So how should we understand what's happening?
I'll start with what is certainly not happening. Via Ambinder, we have Peter Daou despairing of the Obama administration's folly and citing Zandar, for whom:
The GOP...is treating this fight as what it is: an existential battle. They know that if robust health care reform passes, they are beyond toast. Democrats will run the show for a generation (his emphasis).
This -- the flip side of Senator Jim DeMint's "Waterloo" remark -- is totally wrong. This is not an "existential battle." Neither Democrats nor Republicans are going anywhere. No one runs the show for a generation, if that means twenty years. On the other side, if health care fails it won't mean the end of the road for Obama; if Bill Clinton could thrive after his health care debacle, Obama is certainly capable of rebounding if he loses this one.
Yes, the outcome on health care may have electoral consequences. If the bill passes and the program turns out to be popular (something, by the way, that Republicans seem to be conceding in their rhetoric!), it may well help Democrats in the short term. Or, perhaps, not. Older Americans are perfectly capable of voting Republican while still supporting Social Security and Medicare. The electoral consequences are certainly smaller and a lot less predictable than this kind of hype would indicate. Meanwhile, the outcome on health care likely will affect Obama's future ability to persuade other actors to follow his lead, but that's also an incremental, and reversible, effect. Nothing existential; no Waterloos.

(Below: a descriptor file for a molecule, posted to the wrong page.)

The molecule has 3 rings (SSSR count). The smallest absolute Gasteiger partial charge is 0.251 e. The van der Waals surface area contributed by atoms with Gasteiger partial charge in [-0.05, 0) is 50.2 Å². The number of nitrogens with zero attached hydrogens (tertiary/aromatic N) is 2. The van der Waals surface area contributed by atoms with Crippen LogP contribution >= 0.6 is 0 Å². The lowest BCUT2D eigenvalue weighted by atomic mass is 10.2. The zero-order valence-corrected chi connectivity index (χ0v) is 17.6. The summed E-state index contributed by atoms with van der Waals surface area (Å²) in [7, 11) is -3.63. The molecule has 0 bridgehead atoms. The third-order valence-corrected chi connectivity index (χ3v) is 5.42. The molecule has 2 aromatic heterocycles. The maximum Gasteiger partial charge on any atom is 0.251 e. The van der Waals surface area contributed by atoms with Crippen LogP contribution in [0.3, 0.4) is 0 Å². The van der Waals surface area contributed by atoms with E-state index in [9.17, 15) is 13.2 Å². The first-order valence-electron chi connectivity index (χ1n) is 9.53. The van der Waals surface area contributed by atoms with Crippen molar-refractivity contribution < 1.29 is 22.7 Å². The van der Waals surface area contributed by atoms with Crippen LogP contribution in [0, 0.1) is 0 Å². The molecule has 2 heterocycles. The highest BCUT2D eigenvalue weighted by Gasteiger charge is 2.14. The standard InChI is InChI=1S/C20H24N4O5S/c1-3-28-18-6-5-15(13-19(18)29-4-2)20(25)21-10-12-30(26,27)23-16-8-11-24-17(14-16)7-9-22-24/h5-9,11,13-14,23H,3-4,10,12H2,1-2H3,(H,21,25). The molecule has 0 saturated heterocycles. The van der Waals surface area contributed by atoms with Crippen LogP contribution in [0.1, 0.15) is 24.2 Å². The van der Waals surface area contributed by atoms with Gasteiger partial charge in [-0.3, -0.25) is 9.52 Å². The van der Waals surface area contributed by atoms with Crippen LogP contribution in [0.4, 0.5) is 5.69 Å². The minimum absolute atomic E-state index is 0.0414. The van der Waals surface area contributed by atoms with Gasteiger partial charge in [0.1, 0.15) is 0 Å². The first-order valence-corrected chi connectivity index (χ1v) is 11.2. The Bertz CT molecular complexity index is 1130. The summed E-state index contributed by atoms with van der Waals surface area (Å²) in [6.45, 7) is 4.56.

That's not to say that nothing is at stake, however. The outcome on health care does matter to a lot of individual people and organized interests, so next I'll talk about why and how the Battle of the Town Halls does matter.